-Mark Dresser

Solitude and Focus: Recent Work by MacDowell Colony Fellows in the Visual Art
The Aldrich Contemporary Art Museum
January 23-June 22, 2005

Lines Fiction: In your animations the topic remains enigmatic, your images riddle our imagination, and they give us a surreal impression. You also combine live action and animation. Do you have role models in the history of film and animation?

Sarah Jane Lapp: It’s funny, I never think my images are so enigmatic, which must be a sign of my own megalomania…Last night I realized I’m still obsessed by mattresses.

Role models? Where does one begin?

So, I think the first animation that had nothing to do with Warner Bros that I saw – that is, the first animation that allowed me to think my sensibility had room in this world – was Svankmajer’s “Dialogues.” Similarly, Tarkovsky’s “Zrcadlo (Mirror)” gave me that same sense of aesthetic liberation…I remember watching an old VHS while sitting on the floor of FAMU’s library and trying to disguise my weeping from the Czech librarian…
His insistence of a reformulation of synchronic/diachronic time…the audio that transcended diegetic space…and entered this state of grace…

Obviously the Eastern European canon of cinema dominated my brain in the 90’s when I was a student in Prague…Vera Chytilova’s “Daisies”; early Milos Forman…

Misha Pavlatova’s films gave me a permission to explore relational dynamics with humor…She was also incredibly encouraging when I showed her my very first animation attempts. She said, “Cerstvy!” which, I think, means “fresh” – or maybe I misunderstood and she meant, “Um, go get a new piece of paper and start over…”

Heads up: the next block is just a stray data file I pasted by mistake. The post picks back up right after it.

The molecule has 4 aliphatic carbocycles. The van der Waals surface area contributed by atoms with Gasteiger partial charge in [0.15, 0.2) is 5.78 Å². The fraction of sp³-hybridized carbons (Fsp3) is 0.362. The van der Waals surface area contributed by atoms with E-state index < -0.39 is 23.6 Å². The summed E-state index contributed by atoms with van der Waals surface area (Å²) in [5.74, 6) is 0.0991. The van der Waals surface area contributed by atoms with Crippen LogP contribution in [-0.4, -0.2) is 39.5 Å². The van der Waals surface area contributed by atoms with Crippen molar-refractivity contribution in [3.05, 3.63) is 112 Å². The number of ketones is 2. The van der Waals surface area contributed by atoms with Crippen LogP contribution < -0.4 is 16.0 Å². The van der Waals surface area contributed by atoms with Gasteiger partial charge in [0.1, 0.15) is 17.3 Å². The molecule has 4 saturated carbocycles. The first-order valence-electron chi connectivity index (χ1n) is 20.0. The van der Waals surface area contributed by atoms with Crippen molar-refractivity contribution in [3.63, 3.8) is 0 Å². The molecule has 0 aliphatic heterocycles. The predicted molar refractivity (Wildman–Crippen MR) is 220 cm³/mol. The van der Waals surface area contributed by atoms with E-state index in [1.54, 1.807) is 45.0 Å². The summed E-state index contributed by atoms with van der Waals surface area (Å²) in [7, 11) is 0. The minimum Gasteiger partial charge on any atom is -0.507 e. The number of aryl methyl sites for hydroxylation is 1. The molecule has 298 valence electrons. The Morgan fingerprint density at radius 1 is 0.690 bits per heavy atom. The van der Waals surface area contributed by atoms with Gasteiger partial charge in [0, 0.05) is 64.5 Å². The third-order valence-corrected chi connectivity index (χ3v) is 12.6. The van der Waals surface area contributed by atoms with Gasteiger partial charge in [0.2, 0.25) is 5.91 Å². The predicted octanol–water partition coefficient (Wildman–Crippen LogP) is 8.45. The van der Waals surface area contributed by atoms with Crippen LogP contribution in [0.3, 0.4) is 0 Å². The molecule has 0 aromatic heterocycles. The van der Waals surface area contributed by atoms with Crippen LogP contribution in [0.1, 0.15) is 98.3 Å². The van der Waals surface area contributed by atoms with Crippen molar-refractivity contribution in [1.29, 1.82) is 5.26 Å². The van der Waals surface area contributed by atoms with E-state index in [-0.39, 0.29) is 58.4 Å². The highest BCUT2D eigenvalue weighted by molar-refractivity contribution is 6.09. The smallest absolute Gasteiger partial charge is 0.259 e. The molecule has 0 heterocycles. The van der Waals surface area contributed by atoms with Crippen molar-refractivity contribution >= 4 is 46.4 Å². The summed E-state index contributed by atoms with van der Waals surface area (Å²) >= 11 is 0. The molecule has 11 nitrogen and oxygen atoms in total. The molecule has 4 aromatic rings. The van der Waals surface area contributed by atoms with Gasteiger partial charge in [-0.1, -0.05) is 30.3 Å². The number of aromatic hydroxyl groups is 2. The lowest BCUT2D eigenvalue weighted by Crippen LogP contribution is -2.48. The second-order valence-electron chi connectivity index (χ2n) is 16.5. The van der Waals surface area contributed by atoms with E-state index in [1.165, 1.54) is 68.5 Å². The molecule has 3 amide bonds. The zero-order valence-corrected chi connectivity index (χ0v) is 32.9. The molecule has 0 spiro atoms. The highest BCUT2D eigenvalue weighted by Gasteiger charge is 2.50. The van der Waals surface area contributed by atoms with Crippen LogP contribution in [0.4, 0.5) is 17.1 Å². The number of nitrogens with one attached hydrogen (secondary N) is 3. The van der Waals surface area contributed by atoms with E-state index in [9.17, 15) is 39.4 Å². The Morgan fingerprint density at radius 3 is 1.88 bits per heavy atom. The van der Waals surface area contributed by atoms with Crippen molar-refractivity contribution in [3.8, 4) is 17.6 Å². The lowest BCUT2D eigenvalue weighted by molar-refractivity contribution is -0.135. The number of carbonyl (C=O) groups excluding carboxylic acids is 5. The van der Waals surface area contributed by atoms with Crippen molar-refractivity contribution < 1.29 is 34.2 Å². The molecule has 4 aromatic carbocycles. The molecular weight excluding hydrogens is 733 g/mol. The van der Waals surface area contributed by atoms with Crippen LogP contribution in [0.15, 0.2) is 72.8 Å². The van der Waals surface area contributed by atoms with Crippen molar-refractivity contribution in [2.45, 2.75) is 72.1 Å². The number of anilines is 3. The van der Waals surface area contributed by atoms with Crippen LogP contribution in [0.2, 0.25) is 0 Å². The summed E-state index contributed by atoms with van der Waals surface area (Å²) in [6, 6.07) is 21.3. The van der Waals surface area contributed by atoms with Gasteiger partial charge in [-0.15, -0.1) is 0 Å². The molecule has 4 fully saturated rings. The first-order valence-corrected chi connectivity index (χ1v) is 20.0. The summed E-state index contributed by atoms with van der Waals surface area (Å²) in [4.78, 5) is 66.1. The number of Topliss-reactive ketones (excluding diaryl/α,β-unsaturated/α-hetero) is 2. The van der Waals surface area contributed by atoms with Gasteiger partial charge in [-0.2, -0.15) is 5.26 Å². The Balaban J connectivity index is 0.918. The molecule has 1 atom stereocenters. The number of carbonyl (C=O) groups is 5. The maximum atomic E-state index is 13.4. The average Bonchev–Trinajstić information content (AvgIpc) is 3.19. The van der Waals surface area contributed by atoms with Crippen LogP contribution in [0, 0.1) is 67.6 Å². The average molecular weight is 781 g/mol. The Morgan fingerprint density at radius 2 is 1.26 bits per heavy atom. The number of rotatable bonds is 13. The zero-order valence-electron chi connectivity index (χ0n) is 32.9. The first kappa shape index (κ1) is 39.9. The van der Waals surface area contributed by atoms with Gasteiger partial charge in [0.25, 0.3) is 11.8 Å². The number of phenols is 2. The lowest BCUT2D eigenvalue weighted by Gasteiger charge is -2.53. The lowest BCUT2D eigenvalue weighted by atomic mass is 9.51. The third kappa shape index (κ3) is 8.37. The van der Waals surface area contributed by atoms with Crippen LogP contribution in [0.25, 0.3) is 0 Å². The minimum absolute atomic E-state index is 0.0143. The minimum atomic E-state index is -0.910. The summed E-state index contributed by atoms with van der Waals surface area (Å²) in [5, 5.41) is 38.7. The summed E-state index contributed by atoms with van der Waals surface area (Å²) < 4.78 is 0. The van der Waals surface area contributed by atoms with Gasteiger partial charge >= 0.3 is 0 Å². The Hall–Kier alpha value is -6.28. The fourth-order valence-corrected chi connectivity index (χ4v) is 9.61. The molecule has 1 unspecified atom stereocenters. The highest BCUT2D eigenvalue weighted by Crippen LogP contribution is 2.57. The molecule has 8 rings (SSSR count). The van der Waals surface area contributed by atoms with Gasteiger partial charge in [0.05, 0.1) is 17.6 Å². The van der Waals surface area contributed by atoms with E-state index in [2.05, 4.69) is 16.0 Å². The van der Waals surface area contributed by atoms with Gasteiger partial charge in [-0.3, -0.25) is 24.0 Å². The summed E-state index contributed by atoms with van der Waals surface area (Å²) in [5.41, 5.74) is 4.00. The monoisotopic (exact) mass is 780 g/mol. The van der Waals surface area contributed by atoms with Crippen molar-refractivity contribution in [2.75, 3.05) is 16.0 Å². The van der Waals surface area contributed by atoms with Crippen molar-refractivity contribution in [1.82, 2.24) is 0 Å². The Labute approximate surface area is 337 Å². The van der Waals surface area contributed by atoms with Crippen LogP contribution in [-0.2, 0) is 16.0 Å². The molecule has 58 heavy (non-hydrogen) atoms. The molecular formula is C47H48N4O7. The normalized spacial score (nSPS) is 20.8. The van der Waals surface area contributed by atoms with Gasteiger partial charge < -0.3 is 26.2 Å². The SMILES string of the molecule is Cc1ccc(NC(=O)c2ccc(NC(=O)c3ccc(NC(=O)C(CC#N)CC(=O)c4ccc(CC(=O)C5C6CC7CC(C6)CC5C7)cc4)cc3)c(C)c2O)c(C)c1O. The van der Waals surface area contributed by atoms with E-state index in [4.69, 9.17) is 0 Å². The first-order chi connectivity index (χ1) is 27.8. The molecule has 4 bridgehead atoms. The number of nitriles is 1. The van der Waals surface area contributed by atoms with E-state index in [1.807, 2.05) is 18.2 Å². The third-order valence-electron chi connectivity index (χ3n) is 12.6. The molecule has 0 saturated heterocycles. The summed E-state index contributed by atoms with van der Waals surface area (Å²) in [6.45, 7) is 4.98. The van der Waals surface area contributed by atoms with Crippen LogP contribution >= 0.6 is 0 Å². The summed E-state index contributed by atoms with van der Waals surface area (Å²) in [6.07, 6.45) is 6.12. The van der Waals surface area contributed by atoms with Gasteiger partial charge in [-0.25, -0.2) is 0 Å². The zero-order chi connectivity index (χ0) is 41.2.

Similarly, the d.’p’s I worked with at FAMU (when I did live action work) blew my mind – their patience and their ingenuity and their vision, especially Ramunas Greicius. That was magic. Oh, if I could afford to work with him again! Ramunas, are you listening?

Finally my graduate work tenure at School of the Art Institute of Chicago introduced me to work on the other end of the production continuum. The American Avant-Garde…Hand-made, artisanal craft, Shellie Fleming’s films of brilliant fragility, Dan Eisenberg’s haunting “Displaced Persons”; Nancy Andrews’ bravely brainy animations; Chris Sullivan’s savant-like characters… Nancy showed me Caroline Leaf’s “THE STREET” and I had that “a-ha” moment when I encountered her luscious visual metamorphosis;

My own cohort inspired me to no end – we were a funny mesh of neo-neo-realists and hand-processing mavens and documentarians. My peers were tremendous and continue to make amazing work across numerous genres: Jenny Perlin, Amie Siegel, David Gatten, Apichtpong “Joe” Weersanthankul, Dima El-Horr, Daniele Wilmouth, Erika Mijlin, Julie Goldstein, Chris Harris, Josh Gibson, Shuk-Shan Lee, Tchavdar Georgiev. It was kind of insane. Everyone is still at it today…